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fellow

[fel-oh] /ˈfɛl oʊ/
noun
1.
a man or boy:
a fine old fellow; a nice little fellow.
2.
Informal. beau; suitor:
Mary had her fellow over to meet her folks.
3.
Informal. person; one:
They don't treat a fellow very well here.
4.
a person of small worth or no esteem.
5.
a companion; comrade; associate:
They have been fellows since childhood.
6.
a person belonging to the same rank or class; equal; peer:
The doctor conferred with his fellows.
7.
one of a pair; mate; match:
a shoe without its fellow.
8.
Education.
  1. a graduate student of a university or college to whom an allowance is granted for special study.
  2. British. an incorporated member of a college, entitled to certain privileges.
  3. a member of the corporation or board of trustees of certain universities or colleges.
9.
a member of any of certain learned societies:
a fellow of the British Academy.
10.
Obsolete. a partner.
verb (used with object)
11.
to make or represent as equal with another.
12.
Archaic. to produce a fellow to; match.
adjective
13.
belonging to the same class or group; united by the same occupation, interests, etc.; being in the same condition:
fellow students; fellow sufferers.
Origin
late Old English
1050
before 1050; Middle English felowe, felawe, late Old English fēolaga < Old Norse fēlagi partner in a joint undertaking, equivalent to money, property (cognate with Old English feoh, German Vieh) + -lagi bedfellow, comrade; akin to lair1, lie2
Dictionary.com Unabridged
Based on the Random House Dictionary, © Random House, Inc. 2014.
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Examples from the web for fellow
  • The reaction of his fellow officers was also typical.
  • fellow underachievers, here is the bad news: they are.
  • After a day of hiking or riding, circle around a campfire for dinner with fellow pack-trippers.
  • She relieves the fellow and begins flapping my wrist and flexing my legs.
  • Creating a dissertation-support group made up of fellow doctoral students can enhance your productivity.
  • And it's always great to support a fellow beekeeper.
  • My attempt at humor had a small audience: fellow grad students in the rhetoric-and-composition program.
  • Plant your flags and stake out your turf now, my fellow technophiles.
  • See amazing trip photos and get valuable travel tips from your fellow readers.
  • Frogs and their fellow amphibians are disappearing worldwide and no one knows exactly why.
British Dictionary definitions for fellow

fellow

/ˈfɛləʊ/
noun
1.
a man or boy
2.
an informal word for boyfriend
3.
(informal) one or oneself: a fellow has to eat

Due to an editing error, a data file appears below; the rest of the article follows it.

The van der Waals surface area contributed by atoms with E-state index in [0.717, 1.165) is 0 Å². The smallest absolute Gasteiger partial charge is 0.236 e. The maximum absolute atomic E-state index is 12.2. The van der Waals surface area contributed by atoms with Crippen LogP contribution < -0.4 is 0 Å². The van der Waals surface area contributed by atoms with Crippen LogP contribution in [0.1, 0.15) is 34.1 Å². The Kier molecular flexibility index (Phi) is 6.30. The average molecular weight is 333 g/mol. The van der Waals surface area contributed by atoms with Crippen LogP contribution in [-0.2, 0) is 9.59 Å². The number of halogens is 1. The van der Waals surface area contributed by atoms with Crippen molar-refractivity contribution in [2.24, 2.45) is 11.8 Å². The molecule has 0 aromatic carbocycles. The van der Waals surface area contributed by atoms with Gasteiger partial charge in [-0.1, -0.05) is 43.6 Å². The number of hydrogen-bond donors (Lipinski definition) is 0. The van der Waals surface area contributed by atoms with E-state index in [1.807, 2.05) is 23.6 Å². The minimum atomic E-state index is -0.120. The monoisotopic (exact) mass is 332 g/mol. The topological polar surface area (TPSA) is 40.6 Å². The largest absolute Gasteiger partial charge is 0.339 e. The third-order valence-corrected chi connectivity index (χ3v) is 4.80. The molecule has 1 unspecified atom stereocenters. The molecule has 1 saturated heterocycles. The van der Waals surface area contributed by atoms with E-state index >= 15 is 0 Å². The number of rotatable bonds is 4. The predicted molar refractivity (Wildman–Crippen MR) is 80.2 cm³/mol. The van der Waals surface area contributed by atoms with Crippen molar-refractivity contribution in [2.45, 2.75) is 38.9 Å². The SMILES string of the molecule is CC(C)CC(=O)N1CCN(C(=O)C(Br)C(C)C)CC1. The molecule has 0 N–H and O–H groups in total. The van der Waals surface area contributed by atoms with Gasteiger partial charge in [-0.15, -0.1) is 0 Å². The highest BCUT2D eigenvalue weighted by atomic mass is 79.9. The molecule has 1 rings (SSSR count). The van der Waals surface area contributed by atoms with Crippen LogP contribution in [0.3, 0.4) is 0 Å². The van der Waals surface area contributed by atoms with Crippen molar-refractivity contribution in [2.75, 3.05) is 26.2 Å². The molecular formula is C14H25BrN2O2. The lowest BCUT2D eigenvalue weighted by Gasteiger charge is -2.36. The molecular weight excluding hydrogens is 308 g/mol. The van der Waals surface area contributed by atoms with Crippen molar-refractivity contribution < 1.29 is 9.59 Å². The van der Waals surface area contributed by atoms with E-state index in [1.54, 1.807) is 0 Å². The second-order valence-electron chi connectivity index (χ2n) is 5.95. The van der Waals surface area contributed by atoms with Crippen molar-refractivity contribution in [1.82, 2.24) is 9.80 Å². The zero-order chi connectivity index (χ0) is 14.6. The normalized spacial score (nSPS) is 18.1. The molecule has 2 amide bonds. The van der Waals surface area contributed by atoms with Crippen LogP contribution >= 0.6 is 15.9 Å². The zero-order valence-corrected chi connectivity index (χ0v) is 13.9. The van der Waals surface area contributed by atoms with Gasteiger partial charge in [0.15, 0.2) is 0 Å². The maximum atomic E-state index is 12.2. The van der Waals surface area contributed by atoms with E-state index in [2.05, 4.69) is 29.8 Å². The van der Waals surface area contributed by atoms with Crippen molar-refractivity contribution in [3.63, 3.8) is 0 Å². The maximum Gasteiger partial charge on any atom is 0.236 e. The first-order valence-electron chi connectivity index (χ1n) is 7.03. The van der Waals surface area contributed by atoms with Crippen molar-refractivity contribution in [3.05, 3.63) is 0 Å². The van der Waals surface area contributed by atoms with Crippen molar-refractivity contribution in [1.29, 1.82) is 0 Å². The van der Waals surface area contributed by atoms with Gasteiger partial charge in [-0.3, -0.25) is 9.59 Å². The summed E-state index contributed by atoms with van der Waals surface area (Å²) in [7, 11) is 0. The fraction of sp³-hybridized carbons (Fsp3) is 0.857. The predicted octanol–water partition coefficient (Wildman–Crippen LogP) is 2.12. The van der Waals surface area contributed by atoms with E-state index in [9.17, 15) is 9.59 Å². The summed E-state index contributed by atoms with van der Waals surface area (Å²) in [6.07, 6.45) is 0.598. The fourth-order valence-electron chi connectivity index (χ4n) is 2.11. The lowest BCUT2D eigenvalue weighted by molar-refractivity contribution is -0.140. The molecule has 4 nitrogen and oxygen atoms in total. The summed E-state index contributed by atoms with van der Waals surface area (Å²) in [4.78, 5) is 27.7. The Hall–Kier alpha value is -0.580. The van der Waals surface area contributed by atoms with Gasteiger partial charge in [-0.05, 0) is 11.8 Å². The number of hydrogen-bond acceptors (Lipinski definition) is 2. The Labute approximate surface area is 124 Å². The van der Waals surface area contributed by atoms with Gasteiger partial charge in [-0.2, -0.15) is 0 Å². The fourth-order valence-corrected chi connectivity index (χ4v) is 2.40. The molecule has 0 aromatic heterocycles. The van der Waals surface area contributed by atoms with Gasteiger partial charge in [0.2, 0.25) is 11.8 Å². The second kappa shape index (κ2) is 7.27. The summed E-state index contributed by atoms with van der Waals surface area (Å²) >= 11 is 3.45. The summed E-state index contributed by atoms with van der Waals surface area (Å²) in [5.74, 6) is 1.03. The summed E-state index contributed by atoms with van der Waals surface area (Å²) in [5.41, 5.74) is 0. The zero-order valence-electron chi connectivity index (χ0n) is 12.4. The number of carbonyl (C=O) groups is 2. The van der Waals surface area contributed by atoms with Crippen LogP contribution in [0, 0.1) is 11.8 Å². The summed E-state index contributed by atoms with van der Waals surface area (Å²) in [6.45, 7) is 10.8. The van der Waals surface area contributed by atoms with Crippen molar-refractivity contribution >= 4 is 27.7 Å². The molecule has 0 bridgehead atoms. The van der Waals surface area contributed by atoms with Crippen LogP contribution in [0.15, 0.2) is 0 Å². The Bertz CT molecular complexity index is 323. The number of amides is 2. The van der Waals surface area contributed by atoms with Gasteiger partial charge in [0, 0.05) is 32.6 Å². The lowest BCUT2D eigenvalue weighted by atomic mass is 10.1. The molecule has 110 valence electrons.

4.
a person considered to be of little importance or worth
5.
  1. (often pl) a companion; comrade; associate
  2. (as modifier): fellow travellers
6.
(at Oxford and Cambridge universities) a member of the governing body of a college, who is usually a member of the teaching staff
7.
a member of the governing body or established teaching staff at any of various universities or colleges
8.
a postgraduate student employed, esp for a fixed period, to undertake research and, often, to do some teaching
9.
  1. a person in the same group, class, or condition: the surgeon asked his fellows
  2. (as modifier): fellow students, a fellow sufferer
10.
one of a pair; counterpart; mate: looking for the glove's fellow
Word Origin
Old English fēolaga, from Old Norse fēlagi, one who lays down money, from money + lag a laying down

Fellow

/ˈfɛləʊ/
noun
1.
a member of any of various learned societies: Fellow of the British Academy
Collins English Dictionary - Complete & Unabridged 2012 Digital Edition
© William Collins Sons & Co. Ltd. 1979, 1986 © HarperCollins
Publishers 1998, 2000, 2003, 2005, 2006, 2007, 2009, 2012
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Word Origin and History for fellow
n.

c.1200, from Old English feolaga "fellow, partner," from Old Norse felagi, from fe "money" (see fee) + verbal base denoting "lay" (see lay (v.)). Sense is of "one who puts down money with another in a joint venture." Used familiarly since mid-15c. for "man, male person," but not etymologically masculine.

University senses (mid-15c.), corresponding to Latin socius) evolved from notion of "one of the corporation who constitute a college" and who are paid from its revenues. First record of fellow-traveler in sense of "one who sympathizes with the Communist movement but is not a party member," is from 1936, translating Russian poputchik. The literal sense is attested in English from 1610s.

Online Etymology Dictionary, © 2010 Douglas Harper
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Slang definitions & phrases for fellow

fellow

Related Terms

regular fellow


The Dictionary of American Slang, Fourth Edition by Barbara Ann Kipfer, PhD. and Robert L. Chapman, Ph.D.
Copyright (C) 2007 by HarperCollins Publishers.
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Idioms and Phrases with fellow
The American Heritage® Idioms Dictionary
Copyright © 2002, 2001, 1995 by Houghton Mifflin Company. Published by Houghton Mifflin Company.
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